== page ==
See this post on TaxProf Blog (here). I agree with the idea that law students should have plenty of options when it comes to finding jobs, but this system seems to me to undercut the employers' ability to find the diamonds in the rough.
I'm going to bet that every employer that subscribes is going to want "top 10%, Law Review, judicial clerkship" folks. Those folks don't need a huge amount of help finding jobs--and I think that focusing only on these criteria is causing just that type of mismatch between employer and employee that triggers the attrition in BigLaw associate classes. These criteria are some indication of talent, but they don't--in and of themselves--indicate a candidate's other necessary abilities for success. (Well, Law Review, at least, indicates that the candidate can probably research and write well and can work well in a team environment.)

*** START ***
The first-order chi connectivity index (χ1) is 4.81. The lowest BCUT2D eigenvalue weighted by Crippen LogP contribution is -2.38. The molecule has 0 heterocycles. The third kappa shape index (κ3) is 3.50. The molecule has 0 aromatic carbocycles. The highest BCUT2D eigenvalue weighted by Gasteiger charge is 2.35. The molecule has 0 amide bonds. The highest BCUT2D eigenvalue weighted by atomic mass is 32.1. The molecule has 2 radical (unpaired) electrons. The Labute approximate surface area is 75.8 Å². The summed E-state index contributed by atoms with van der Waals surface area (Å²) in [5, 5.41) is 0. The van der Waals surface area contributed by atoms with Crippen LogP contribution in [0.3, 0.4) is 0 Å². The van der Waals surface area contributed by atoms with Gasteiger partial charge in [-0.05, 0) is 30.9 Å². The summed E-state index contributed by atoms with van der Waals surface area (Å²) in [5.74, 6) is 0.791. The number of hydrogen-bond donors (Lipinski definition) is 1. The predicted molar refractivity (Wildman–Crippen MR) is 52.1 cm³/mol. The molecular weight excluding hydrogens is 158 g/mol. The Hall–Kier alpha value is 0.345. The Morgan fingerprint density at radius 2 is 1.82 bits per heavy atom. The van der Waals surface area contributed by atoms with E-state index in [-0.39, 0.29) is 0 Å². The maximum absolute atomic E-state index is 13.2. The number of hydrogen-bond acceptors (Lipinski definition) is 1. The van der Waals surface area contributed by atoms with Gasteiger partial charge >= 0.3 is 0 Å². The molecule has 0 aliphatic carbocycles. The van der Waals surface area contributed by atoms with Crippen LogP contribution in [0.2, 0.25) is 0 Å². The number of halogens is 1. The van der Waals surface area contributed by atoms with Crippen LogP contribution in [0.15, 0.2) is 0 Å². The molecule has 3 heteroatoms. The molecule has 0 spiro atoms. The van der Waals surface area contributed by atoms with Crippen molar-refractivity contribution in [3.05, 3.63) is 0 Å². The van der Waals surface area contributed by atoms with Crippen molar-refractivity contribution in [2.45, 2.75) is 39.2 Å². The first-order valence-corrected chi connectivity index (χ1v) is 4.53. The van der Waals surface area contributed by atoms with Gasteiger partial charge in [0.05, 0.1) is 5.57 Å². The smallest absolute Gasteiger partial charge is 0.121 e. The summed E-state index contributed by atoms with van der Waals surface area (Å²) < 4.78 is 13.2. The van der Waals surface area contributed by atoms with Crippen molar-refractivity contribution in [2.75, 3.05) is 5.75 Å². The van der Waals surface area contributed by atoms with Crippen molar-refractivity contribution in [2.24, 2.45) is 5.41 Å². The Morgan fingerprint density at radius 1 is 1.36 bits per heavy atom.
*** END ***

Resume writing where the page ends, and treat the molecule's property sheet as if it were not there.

Cutting out the interview stage only makes sense when employers are only asking about "top 10%-ish" information and not asking about those qualities that will lead to success in their particular business environment. What employers should do instead is figure out what attributes they really need and focus their interviews to learn if a candidate has those attributes in abundance.